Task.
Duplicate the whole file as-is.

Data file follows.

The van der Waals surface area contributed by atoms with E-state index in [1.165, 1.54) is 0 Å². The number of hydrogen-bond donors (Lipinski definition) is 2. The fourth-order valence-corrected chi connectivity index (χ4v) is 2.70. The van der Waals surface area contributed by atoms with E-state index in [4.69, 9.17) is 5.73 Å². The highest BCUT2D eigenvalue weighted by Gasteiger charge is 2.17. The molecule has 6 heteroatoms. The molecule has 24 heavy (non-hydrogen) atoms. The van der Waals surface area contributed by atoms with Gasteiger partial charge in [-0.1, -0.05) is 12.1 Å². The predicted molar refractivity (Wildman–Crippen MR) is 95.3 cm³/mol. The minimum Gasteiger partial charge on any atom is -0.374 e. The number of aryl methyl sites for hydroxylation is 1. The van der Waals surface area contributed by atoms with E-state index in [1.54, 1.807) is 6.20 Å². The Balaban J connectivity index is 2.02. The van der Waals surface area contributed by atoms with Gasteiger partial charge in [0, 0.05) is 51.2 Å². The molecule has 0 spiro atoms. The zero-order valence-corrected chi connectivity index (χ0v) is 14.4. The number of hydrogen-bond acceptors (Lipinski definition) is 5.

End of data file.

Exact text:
The van der Waals surface area contributed by atoms with E-state index in [1.165, 1.54) is 0 Å². The number of hydrogen-bond donors (Lipinski definition) is 2. The fourth-order valence-corrected chi connectivity index (χ4v) is 2.70. The van der Waals surface area contributed by atoms with E-state index in [4.69, 9.17) is 5.73 Å². The highest BCUT2D eigenvalue weighted by Gasteiger charge is 2.17. The molecule has 6 heteroatoms. The molecule has 24 heavy (non-hydrogen) atoms. The van der Waals surface area contributed by atoms with Gasteiger partial charge in [-0.1, -0.05) is 12.1 Å². The predicted molar refractivity (Wildman–Crippen MR) is 95.3 cm³/mol. The minimum Gasteiger partial charge on any atom is -0.374 e. The number of aryl methyl sites for hydroxylation is 1. The van der Waals surface area contributed by atoms with E-state index in [1.54, 1.807) is 6.20 Å². The Balaban J connectivity index is 2.02. The van der Waals surface area contributed by atoms with Gasteiger partial charge in [0, 0.05) is 51.2 Å². The molecule has 0 spiro atoms. The zero-order valence-corrected chi connectivity index (χ0v) is 14.4. The number of hydrogen-bond acceptors (Lipinski definition) is 5.